On 9 February 2023, the General Synod approved the motion brought by the House of Bishops as the next step in the Living in Love and Faith process.
As you will have seen the motion laments our failure as a church to welcome LGBTQI+ people; welcomes the decision of the House of Bishops to draw up new pastoral guidance to replace Issues in Human Sexuality and looks forward to the House of Bishops further refining, commending and issuing the Prayers of Love and Faith. You can find the full text of the amended motion here.
The Synod debate was demanding. Many of our Oxford representatives spoke at different points and reflected different points of view. All spoke graciously and clearly. My own contribution to the debate came near the beginning.
I welcome Synod’s decision as will many across the diocese. Some will be disappointed that the proposals were not able to go further than offering Prayers of Love and Faith and new guidance. Others will believe that the Bishops and the Synod have gone too far.
It is clear from the voting in the Houses of Clergy and Laity that whilst a majority are in favour of moving forward in this way, there remains a substantial minority opposed to change for a variety of reasons, and this is reflected in our own diocese.
The debate in the Synod chamber was both passionate and respectful. Synod rose to the occasion. It was also an emotional debate. People laid themselves bare. There were tears afterwards on all sides.
Please hold in love and prayer those from our own diocese who took part and those who led on the debate nationally. You may want to express your appreciation for this task undertaken on behalf of the whole Church to the Synod representatives who are linked to your own deanery.
Most of the Oxford representatives met together two weeks before Synod in person, and we spent four hours together working through the agenda. I know everyone took their responsibilities extremely seriously. We were thankful for your prayers.
The House of Bishops were present in the Synod to listen, especially in the group work. In March we will return to the task of refining and developing the Prayers of Love and Faith and to developing new Pastoral Guidance.
At present we expect both texts to be ready in some form by the July meeting of the General Synod. It’s important to stress, for the moment, that nothing has changed in the Church of England’s pastoral practice, although we do now have a clear direction of travel from the Bishops and affirmed by the General Synod.
Locally and nationally we will continue to listen carefully as this process continues, including of course to LGBTQI+ people and their families. There will be mixed feelings: for many a sense of welcome progress combined with a weariness that the debate will need to continue and disappointment that the Church has not been able to offer the celebration of equal marriage.
As bishops we will also be listening carefully to clergy and churches which are not able in conscience to affirm same sex relationships. We are already in dialogue with a range of individuals and groups across the Diocese of Oxford on this. As I said in my speech to the General Synod:
“My vision for the Diocese of Oxford is that we will be a diocese where all are affirmed and cherished, where same sex relationships can be celebrated and those who hold the traditional view are honoured and respected”.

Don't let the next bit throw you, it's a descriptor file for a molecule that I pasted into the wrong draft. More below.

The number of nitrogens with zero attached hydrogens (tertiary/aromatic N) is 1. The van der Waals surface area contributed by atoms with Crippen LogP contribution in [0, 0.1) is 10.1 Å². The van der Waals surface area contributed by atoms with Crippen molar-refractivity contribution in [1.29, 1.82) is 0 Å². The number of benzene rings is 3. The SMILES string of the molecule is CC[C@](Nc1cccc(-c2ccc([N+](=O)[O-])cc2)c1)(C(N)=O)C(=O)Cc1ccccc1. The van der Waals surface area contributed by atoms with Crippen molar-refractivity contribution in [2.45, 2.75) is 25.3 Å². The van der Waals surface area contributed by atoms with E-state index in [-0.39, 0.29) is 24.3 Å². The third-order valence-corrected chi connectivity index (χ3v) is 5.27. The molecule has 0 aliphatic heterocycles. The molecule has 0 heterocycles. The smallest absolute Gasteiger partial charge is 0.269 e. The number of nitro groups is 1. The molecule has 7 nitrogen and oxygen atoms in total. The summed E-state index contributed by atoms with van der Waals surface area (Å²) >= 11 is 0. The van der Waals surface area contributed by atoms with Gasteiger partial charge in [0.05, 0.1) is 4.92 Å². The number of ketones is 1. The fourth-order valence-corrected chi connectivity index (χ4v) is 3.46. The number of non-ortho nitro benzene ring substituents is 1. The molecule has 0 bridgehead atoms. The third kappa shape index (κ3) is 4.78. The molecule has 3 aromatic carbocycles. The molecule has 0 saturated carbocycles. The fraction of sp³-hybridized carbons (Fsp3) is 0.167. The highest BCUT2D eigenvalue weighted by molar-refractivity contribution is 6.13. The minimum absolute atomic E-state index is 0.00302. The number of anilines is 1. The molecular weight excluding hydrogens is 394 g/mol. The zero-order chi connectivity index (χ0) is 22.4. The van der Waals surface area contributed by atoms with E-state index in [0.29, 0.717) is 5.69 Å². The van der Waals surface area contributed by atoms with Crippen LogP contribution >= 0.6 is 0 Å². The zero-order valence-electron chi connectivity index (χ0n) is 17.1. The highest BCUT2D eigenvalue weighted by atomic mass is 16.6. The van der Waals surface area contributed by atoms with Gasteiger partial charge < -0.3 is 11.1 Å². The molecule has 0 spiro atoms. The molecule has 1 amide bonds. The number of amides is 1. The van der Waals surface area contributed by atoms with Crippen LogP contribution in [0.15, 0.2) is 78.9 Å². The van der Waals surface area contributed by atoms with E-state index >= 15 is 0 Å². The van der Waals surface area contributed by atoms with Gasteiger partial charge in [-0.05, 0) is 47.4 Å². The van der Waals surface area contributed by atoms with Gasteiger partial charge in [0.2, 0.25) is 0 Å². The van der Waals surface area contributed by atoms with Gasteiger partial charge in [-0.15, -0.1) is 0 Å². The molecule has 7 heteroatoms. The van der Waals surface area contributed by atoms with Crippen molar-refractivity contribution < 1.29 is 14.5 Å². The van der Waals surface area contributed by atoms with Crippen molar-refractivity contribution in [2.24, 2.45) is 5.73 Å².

This will be a demanding vision to realise and each of us has a part to play. I think all of us will need space for some prayer and reflection after the sometimes intense conversation of the last few weeks.
I would encourage taking good time for this in every place locally – but also encourage everyone to wait for the eventual outcomes of the national process before making local decisions which might flow from these debates. The four bishops and all the senior team are very willing to be in dialogue.
Finally, I’ve been drawn more and more over recent weeks into the parable of the two sons in Luke 15. All of us, I am sure, want the whole Church to reflect the radical, inclusive love of the father for the younger son in that powerful moment of welcome caught in Rembrandt’s painting.
The father sees him coming from afar and runs to meet him. He puts his arms around him and kisses him. He calls for the best robe, for a ring for his finger and sandals for his feet. There is the most wonderful party.
But my own focus has been on the father at the end of Jesus’ story. The older brother stays outside the celebration. What does the father do? He humbles himself and goes outside to where his other son sits, hurting. He listens to him and urges him to come in.
There is no easy identification here of one group in the debate with the younger son and the other with the older. There are sisters and brothers in each part of this conversation who are bruised and hurt. Each of us might feel at any time as though we have left the party.
But those of us who are called to pastor the Church in this time are called to be like the father at this moment in the story: to go out to them and listen to the pain and, always, to offer the invitation to come and join the celebration. The father’s extraordinary humility and love should be our pattern.
We do not always know how to do this. We do not know the outcome of this part of the story in the gospel. But our calling to love beyond measure is absolutely clear. The Son who tells the story gave his life to draw us and all the world into a single new humanity.
With love in Christ in testing times,
10 February, 2023
Image: Rembrandt Harmensz van Rijn – Return of the Prodigal Son – Google Art Project
This text was first published as a letter to people in the Diocese of Oxford